Tramping round an oil field (with children)

“Kids, this is where it all began!”

An underwhelmed stare passed between them, then they glared at the tap in the ground – an unassuming piece of equipment with metal components, red wheels and a gauge on top.

The tap was on the small side; and it was hot. The sky a translucent blue, the sun a dazzling ball. I felt a trickle of sweat make a slow, tickly descent down the back of my neck. All around us, desert stretched for as far as the eye could see, punctuated by nodding donkeys (pumpjacks), pylon-like masts and oil pipes that traversed the sand in never-ending lines. The only sound was the clanking of machinery.

Oil Well Number One Bahrain

The key to riches

While I got busy taking photos, the boys looked on bemused. They weren’t as impressed by the Bahrain oil field as I was (the magazine I work on reports on the energy industry, so for me Oil Well Number One was actually rather exciting!).

As I explained its significance, there was no denying the sweat breaking out across our faces. I could feel my hairline becoming wet. I told them how this region hasn’t always been wealthy; from dire poverty it grew fat on oil, and while a tap in the desert might not look like much, it was where the story of the region’s riches and growth began.

For those curious: as a quartermaster in the British Army, posted to the Middle East during World War 1, the UK/New Zealand geologist Frank Holmes had heard of seepages in and around the Gulf and was driven by a passionate belief that he would discover oil in Bahrain. He persuaded the ruler at the time to grant him a concession to search for oil, in return for drilling water wells.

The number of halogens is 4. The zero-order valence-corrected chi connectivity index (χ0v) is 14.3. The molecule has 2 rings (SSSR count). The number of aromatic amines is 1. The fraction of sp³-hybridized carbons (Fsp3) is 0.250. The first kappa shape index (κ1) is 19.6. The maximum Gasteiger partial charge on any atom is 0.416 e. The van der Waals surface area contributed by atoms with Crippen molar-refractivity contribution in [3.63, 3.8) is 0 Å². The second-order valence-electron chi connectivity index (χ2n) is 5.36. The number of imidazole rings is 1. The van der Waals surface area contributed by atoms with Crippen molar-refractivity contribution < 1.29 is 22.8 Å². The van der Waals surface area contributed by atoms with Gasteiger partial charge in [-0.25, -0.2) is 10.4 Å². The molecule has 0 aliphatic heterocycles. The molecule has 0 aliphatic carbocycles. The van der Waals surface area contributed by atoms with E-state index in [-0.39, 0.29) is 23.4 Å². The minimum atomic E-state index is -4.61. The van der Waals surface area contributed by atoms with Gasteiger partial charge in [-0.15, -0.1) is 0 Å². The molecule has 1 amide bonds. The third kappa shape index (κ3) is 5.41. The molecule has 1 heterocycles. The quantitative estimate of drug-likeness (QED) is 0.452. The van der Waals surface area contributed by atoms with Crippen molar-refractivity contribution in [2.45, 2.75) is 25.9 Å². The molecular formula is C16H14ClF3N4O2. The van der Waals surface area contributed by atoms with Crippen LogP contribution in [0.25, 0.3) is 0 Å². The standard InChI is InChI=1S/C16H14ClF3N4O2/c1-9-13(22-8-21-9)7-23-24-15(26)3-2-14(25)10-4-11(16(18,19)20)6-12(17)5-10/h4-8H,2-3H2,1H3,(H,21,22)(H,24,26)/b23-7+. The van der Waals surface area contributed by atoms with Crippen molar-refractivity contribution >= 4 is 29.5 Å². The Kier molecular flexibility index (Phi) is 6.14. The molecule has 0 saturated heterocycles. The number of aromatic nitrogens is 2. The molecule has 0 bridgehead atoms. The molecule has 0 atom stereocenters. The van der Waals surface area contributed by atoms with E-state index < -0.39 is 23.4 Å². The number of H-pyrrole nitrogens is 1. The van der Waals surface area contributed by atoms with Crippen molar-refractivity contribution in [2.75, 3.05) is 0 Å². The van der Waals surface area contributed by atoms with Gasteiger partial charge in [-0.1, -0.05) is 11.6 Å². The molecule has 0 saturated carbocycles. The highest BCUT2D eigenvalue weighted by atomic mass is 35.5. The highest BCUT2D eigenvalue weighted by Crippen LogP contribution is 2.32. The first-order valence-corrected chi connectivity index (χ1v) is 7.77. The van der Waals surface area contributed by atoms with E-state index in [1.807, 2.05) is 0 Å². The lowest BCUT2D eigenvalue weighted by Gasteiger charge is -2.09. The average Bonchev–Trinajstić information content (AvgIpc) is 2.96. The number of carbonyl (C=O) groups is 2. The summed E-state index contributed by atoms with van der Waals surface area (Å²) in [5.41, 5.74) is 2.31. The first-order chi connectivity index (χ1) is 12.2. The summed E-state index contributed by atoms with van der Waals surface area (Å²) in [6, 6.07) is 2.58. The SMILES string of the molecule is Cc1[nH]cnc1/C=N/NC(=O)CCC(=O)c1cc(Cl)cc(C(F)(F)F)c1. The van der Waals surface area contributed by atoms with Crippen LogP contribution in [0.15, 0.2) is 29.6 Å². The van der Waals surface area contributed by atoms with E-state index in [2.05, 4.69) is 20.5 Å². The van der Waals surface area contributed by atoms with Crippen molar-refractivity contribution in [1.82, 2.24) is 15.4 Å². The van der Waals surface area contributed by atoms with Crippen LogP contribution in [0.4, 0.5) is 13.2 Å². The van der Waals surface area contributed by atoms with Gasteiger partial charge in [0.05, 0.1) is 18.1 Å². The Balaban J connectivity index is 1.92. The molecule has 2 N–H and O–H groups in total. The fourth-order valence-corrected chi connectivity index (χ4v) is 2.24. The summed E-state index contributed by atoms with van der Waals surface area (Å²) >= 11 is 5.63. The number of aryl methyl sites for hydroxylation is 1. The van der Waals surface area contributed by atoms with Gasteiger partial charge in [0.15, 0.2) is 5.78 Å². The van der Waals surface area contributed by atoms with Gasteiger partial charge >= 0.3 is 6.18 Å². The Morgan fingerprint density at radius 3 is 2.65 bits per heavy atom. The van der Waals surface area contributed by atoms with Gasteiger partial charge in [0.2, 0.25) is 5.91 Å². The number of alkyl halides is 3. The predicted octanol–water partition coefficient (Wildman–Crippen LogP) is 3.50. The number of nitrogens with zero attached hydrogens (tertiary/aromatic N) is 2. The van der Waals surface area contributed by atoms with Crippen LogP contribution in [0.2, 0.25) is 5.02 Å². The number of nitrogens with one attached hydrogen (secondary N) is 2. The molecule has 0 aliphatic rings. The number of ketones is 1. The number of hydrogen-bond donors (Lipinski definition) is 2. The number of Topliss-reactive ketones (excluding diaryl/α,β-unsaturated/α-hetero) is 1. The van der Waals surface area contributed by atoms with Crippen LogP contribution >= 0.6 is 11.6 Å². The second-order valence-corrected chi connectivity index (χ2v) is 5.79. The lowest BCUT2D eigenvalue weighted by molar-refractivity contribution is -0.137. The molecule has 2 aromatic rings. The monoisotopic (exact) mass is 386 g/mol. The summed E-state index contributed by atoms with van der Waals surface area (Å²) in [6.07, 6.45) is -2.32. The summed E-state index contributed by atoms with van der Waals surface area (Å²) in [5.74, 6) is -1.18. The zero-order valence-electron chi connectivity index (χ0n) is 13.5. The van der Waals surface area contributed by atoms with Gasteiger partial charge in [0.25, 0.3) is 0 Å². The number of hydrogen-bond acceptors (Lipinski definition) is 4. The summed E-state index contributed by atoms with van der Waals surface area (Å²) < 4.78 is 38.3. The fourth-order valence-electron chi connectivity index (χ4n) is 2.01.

Not everyone was convinced: George Lees, a geologist in the Anglo-Persian Oil Company, promised to drink every drop of oil produced south of Basra. But in October 1931, Holmes spudded Oil Well Number One. A year later, the field produced its first oil at 9,500 barrels a day (b/d), rising to a peak of 79,000 b/d in 1970.

The brazen mid-morning sun continued to dazzle and scorch, and the boys’ concentration began to wane. I spent a few moments thinking about how the oil is running out, and that soon this field will be history (already they’re having to use enhanced oil recovery techniques to increase production). Then I got the boys to pose for a few photos.

After which, they wailed in unison, “Mum, can we go now?”.

Well, I thought it was interesting.

About Circles in the Sand

Sun worshiper, journalist, mother, pilot's wife and distracted housewife living in the land of glitz and sand
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